Court has little affinity for how Affinity treated drivers
June 16, 2014
• Says drivers were employees not independent contractors
• “In the real world, these businesses were in name only”
If a company can control the details of the work performed on its behalf, then the workers are employees, not independent contractors, the U.S. 9th Circuit Court of Appeals says in a ruling involving a California case.
The decision overturns a trial court that held that the drivers for Affinity Logistics of Georgia were independent contractors.
The drivers originally worked for Penske Logistics Corporation, delivering furniture and appliances for Sears. Affinity Logistics Corporation was given the contract in 2003, however.
An Affinity manager told the drivers that if they wanted to be hired by Affinity, they had to become independent contractors. The drivers were told that they needed a fictitious business name, a business license, and a commercial checking account. Affinity then advised the drivers on how to complete the necessary forms and in at least one case mentioned by the appellate court, went so far as to complete the forms for the driver, leaving only the spaces for his signature blank.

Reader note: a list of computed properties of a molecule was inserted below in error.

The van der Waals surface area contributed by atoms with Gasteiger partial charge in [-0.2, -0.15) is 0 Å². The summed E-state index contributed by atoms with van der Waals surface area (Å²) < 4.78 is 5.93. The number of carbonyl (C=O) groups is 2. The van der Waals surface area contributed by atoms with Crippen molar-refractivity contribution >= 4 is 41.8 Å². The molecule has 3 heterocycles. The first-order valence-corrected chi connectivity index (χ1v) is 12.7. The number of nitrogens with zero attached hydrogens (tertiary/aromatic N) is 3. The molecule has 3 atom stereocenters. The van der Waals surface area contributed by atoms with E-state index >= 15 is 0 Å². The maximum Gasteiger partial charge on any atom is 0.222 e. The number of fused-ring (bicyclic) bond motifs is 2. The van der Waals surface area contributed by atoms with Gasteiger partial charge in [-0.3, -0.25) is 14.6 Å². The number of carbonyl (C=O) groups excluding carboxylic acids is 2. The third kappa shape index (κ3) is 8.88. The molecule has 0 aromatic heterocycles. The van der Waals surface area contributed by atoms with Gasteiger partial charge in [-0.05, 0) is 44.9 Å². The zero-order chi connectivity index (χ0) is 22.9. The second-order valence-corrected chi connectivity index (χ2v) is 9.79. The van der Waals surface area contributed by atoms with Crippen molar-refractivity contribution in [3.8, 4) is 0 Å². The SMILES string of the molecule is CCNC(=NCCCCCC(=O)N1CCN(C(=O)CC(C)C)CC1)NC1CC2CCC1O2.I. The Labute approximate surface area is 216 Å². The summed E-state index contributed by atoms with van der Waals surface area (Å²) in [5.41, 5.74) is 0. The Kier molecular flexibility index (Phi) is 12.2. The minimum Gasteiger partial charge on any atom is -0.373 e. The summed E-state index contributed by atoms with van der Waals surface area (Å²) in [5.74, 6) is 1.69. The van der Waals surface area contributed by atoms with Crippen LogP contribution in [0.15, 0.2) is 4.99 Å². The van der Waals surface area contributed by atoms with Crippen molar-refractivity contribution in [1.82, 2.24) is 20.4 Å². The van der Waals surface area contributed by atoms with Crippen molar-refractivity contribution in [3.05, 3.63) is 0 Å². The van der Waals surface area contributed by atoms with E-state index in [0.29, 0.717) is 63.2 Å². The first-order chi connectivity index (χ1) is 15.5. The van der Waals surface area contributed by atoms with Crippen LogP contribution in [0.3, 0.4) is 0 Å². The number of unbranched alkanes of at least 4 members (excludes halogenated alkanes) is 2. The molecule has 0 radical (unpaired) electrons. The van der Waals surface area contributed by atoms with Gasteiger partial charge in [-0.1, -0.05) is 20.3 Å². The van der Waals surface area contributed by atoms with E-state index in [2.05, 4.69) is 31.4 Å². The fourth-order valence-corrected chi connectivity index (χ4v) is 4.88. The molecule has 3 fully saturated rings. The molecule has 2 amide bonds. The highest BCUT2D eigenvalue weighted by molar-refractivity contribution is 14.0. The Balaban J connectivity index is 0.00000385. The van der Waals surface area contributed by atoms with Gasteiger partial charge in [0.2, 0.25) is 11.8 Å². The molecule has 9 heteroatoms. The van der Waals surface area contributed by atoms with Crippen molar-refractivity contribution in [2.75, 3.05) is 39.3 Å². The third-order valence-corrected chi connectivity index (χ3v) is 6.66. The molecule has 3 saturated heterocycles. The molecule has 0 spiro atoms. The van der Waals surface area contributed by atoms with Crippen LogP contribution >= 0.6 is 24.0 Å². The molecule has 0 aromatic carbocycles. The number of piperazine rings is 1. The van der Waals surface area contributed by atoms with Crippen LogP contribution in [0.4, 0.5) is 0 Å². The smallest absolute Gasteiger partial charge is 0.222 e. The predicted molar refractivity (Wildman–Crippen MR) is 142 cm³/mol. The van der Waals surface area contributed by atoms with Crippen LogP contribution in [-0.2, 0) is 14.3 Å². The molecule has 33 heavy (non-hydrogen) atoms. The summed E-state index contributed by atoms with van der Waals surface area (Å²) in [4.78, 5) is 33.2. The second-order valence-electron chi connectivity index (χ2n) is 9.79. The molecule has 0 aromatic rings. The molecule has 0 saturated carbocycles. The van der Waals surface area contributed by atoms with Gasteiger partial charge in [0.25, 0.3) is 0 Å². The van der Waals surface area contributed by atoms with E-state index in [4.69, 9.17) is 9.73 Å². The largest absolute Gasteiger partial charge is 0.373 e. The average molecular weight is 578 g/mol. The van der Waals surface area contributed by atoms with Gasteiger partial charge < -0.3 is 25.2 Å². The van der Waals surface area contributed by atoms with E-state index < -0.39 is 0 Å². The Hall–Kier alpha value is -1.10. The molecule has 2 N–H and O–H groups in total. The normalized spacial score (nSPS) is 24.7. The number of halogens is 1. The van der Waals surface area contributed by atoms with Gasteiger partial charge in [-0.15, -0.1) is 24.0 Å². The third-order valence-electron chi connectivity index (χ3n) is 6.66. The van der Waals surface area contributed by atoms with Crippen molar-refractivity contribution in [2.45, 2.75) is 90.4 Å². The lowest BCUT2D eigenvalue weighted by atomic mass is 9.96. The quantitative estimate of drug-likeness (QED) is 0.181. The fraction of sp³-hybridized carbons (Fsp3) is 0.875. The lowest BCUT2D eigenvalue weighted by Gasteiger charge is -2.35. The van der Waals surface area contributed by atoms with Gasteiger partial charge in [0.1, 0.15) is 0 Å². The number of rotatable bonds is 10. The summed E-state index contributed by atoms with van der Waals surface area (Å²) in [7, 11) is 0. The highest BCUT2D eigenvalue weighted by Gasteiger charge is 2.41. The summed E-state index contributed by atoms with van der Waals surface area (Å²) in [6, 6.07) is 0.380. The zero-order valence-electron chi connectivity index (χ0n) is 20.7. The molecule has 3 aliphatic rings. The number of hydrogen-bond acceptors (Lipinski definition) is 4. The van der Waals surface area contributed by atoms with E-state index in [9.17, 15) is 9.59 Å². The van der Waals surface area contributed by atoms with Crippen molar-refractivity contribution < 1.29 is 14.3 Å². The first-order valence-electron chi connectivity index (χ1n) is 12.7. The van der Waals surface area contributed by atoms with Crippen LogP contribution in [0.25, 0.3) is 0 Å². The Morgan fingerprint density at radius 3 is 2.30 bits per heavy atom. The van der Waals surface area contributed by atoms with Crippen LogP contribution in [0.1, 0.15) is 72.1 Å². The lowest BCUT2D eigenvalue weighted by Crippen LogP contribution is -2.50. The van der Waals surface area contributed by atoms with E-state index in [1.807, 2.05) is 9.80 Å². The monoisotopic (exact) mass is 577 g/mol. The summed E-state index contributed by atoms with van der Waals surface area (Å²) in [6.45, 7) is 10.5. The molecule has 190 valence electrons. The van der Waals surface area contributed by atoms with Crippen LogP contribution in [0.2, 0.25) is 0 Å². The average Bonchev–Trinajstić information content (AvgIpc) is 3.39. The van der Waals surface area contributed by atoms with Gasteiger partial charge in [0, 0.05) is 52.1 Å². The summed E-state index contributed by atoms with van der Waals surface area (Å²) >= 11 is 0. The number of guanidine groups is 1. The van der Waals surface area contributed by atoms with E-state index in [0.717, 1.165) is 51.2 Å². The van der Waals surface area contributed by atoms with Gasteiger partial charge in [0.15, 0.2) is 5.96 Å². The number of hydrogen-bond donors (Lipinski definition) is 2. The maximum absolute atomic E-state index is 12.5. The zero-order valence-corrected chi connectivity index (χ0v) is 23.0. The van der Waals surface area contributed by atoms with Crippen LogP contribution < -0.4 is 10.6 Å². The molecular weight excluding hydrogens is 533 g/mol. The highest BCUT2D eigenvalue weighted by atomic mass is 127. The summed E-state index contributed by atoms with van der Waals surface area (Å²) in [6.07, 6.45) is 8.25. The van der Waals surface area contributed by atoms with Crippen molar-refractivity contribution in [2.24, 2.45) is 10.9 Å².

Affinity required the drivers to adhere to a procedures manual that left little room for independent decisions, using phrases such as “must,” “will report,” “must contact,” “required,” “not acceptable,” “100 percent adherence,” and “exactly as specified.”
In addition, the supposedly independent contractors “could not control the order of deliveries; they were instructed in the Procedures Manual to maintain “100 percent adherence” to the manifests created by Affinity,” the appeals decision notes.
“The totality of the undisputed facts indicate that the drivers were Affinity’s employees rather than independent contractors,” the Court of Appeals says, noting that “Affinity had the right to control the details of the drivers’ work, and that Affinity retained all necessary control over the drivers’ work.”
As to the workers setting up their own so-called business, the court was not convinced. “Moreover, in the real world, these businesses were in name only. The drivers’ only business was with Affinity because the drivers could not use their trucks for any purpose other than their work for Affinity.”
The drivers had sued Affinity for allegedly failing to pay them sick leave, vacation, holiday, and severance wages; and improperly charging them workers’ compensation insurance fees. With the federal court decision, those contentions are to be argued in state court.